Bellevue, Washington (CNN) - Just a year before turning 40, Judy Haley was diagnosed with an aggressive form of breast cancer that required an immediate mastectomy.
The procedure and the treatments that followed left her fatigued, nauseated and in so much pain that she couldn't pick up her 1-year-old daughter or do simple household chores. She also struggled with depression because she needed constant child-care assistance.
"It's really hard to ask for help," Haley recalled. "You want to be competent and independent. ... And then, all of a sudden, you have to acknowledge the fact that you can't take care of your daughter all by yourself."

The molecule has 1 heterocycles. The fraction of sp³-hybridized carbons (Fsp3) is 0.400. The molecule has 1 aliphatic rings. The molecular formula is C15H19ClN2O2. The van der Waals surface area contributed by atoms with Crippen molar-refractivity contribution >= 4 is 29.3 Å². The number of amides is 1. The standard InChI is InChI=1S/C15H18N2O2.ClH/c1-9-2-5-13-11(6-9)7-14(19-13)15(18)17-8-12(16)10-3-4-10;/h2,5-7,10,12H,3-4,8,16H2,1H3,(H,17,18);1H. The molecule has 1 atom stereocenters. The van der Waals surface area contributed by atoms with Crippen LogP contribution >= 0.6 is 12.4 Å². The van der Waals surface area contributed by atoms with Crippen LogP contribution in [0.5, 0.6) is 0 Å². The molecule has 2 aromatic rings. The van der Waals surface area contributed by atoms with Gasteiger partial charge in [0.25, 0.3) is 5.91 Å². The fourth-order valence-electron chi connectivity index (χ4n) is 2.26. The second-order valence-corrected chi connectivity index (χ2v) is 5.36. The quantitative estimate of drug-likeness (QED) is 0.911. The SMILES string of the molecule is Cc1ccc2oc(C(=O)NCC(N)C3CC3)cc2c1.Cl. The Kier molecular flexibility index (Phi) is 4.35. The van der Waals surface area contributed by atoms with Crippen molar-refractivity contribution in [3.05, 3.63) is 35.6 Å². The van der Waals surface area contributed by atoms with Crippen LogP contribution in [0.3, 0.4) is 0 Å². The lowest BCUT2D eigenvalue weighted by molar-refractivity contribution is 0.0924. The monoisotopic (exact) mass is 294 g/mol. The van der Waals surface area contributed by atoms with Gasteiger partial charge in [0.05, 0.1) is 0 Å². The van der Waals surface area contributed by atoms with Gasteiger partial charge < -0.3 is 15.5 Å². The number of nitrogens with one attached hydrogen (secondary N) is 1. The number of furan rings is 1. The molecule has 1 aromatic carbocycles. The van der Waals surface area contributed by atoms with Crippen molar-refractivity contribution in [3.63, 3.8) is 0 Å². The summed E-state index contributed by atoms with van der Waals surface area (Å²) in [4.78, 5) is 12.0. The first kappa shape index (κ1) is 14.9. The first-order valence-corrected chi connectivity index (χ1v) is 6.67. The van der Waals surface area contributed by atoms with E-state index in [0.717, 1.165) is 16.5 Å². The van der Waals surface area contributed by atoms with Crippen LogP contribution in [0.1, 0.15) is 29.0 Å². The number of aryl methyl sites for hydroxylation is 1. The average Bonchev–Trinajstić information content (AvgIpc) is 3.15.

Haley and her husband were both full-time students, so there were also financial concerns. The couple cashed in their retirement to deal with the crush of medical bills.
"I was really bottoming out emotionally," Haley said.
That's when a friend recommended that she reach out to the Pink Daisy Project, a nonprofit that provides support to breast cancer patients under 45.
Since 2008, the Pink Daisy Project has helped more than 150 women - mostly in the form of house-cleaning assistance and gift cards for gas, groceries and restaurants. But according to Haley, it's so much more.